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Harry Turtledove Message Board


Makkabee posts on 8/14/2007 11:52:48 PM 1941-1944, Berg. And casualties in 1939=41 were fairly light, OTL. It wasn't until Barbarossa that you got the real bloodbath going, though the mutual terror bombings of the Battle of Britain weren't exactly fun and games. As for Paris being a ghost town, I doubt it -- too much to do there, too many factories, too much government. There's a good chance they evacuated children to the countryside as in Blitz era London, but the adults would mostly have stayed put. Same for London. Brighton and Norwich weren't obvious targets so I doubt there'd been any serious evacuations there. What sort of military-industrial targets did those cities have, anyway? Why not the naval base at Portsmouth instead?
Jack posts on 8/13/2007 9:53:05 PM It's a good thing Gizzi said he wasn't going to go for name calling, otherwise I'd have to be insulted at the ''ignorant'' bit. And Gizzi, just because the Internet allows a few nuts to give themselves a platform doesn't mean everyone who rants on a message board gets what they want. Otherwise every political office holder would be impeached or assassinated, the US Army would go into and then pull out of a new country every week, Barry Bonds would be banned from baseball, and the KC Royals would win the pennant. As for the dust jacket, you can't tell me you didn't think it was monumentally stupid as you read it. It gave a lot of information that those who've been reading the series already know, which tells me it's trying to attract new readers, because continued sales of the series depend on selling the existing books to people who don't owe them rather than new books to committed fans. But if you want to put so much faith in the dust jacket flap, please read ''With visionary brilliance, Harry Turtledove BRINGS TO A CLIMACTIC CONCLUSION his monumental, acclaimed drama of a nation's tragedy'' et cetera. Come on, Gizzi, face reality. It's not healthy to be so deeply in denial.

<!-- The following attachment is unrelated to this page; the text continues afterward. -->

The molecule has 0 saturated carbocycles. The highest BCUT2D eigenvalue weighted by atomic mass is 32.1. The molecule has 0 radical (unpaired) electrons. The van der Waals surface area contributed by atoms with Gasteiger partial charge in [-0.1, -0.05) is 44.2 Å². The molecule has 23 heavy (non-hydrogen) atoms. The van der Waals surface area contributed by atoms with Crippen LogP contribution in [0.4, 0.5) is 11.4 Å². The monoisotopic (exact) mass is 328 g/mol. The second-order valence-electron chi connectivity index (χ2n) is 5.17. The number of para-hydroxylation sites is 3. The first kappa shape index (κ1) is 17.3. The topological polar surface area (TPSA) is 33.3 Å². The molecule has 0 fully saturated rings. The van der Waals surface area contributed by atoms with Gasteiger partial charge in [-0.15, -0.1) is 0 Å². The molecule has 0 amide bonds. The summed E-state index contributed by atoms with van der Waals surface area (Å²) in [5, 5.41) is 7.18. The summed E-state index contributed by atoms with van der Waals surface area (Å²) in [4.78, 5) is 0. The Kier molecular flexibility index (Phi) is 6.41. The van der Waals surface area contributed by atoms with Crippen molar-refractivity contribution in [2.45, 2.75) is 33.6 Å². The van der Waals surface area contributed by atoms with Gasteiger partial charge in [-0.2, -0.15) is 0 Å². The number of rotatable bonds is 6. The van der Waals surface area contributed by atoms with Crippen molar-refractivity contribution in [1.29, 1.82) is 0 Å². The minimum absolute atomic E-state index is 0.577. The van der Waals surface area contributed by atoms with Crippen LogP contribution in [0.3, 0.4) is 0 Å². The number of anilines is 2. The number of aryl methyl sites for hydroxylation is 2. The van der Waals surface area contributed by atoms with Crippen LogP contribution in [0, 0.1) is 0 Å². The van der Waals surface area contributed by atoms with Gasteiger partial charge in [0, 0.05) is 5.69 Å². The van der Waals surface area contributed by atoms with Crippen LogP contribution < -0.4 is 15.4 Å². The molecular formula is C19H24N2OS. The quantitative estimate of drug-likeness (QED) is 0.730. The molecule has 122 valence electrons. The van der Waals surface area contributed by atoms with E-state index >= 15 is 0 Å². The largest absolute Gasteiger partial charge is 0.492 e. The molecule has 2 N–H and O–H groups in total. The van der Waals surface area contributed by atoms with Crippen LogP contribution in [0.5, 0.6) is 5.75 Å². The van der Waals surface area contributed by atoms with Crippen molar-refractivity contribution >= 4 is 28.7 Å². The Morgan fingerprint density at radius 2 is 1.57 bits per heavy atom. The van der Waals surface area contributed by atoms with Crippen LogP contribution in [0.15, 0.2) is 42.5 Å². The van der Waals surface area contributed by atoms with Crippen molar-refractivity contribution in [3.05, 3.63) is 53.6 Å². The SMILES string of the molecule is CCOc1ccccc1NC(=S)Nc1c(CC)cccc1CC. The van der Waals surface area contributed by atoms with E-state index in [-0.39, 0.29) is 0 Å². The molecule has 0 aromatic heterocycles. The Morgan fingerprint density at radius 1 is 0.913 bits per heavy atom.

Berg posts on 8/13/2007 6:26:17 PM I was wondering while reading In At the Death if the number of killed in the TL-191 "Second Great War" would have been more or less than that of OTL World War 2. I think it would have been quite a bit lower. The number of killed in a war is directly related to it's length. The war lasted from 1942-1944. That's much shorter than 1939-1945. Japan would have had a much lower death rate alone. The bomb at Petrograd would have caused major losses, but I bet with the four month warning Paris would have been a ghost town. So would have the three English citys. What do you think?



TR posts on 8/13/2007 5:53:15 PM "No one can say for sure whether this is the end or the beginning." One person can: Harry Turtledove. And he has said it is the end. By your logic, everything HT has written will eventually be sequalized because the fans "demand" it. I doubt "Guns of the South" will be continued any time soon.
Justin posts on 8/13/2007 5:09:56 PM Please consider carefully that something that gets mentioned on a book jacket does not imply that people care about it. Death camps are also mentioned in several jackets; does that mean that people want more books because they want to read more about death camps? Just because the review page on Amazon could be unanimous (and it ISN'T; I post there daily) means nothing; do you think it's a democracy, that if everyone wants something, it'll just happen? And 25 or so reviewers do not constitute a majority of people anyway -- does EVERYONE who reads a Turtledove book write a review about it online? What about the opinions of those who don't?